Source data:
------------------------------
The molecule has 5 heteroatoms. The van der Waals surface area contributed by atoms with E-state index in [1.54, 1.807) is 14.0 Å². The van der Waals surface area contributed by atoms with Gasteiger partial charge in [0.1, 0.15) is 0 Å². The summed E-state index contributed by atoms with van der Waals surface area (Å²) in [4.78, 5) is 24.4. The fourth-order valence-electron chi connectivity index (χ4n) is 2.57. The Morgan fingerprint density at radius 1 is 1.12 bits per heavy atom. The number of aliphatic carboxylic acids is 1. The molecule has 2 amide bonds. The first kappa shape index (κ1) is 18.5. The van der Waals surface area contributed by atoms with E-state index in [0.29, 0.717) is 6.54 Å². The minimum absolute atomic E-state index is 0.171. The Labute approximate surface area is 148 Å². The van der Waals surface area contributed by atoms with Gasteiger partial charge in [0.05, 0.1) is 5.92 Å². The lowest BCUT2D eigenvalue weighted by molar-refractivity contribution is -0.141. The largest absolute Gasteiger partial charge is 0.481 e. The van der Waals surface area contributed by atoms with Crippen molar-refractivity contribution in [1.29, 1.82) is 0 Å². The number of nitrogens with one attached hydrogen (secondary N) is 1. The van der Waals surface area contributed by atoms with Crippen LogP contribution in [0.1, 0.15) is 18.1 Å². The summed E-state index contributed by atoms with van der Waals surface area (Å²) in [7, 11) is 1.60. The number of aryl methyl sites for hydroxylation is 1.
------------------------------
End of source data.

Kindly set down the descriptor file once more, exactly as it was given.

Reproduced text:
The molecule has 5 heteroatoms. The van der Waals surface area contributed by atoms with E-state index in [1.54, 1.807) is 14.0 Å². The van der Waals surface area contributed by atoms with Gasteiger partial charge in [0.1, 0.15) is 0 Å². The summed E-state index contributed by atoms with van der Waals surface area (Å²) in [4.78, 5) is 24.4. The fourth-order valence-electron chi connectivity index (χ4n) is 2.57. The Morgan fingerprint density at radius 1 is 1.12 bits per heavy atom. The number of aliphatic carboxylic acids is 1. The molecule has 2 amide bonds. The first kappa shape index (κ1) is 18.5. The van der Waals surface area contributed by atoms with E-state index in [0.29, 0.717) is 6.54 Å². The minimum absolute atomic E-state index is 0.171. The Labute approximate surface area is 148 Å². The van der Waals surface area contributed by atoms with Gasteiger partial charge in [0.05, 0.1) is 5.92 Å². The lowest BCUT2D eigenvalue weighted by molar-refractivity contribution is -0.141. The largest absolute Gasteiger partial charge is 0.481 e. The van der Waals surface area contributed by atoms with Crippen molar-refractivity contribution in [1.29, 1.82) is 0 Å². The number of nitrogens with one attached hydrogen (secondary N) is 1. The van der Waals surface area contributed by atoms with Crippen LogP contribution in [0.1, 0.15) is 18.1 Å². The summed E-state index contributed by atoms with van der Waals surface area (Å²) in [7, 11) is 1.60. The number of aryl methyl sites for hydroxylation is 1.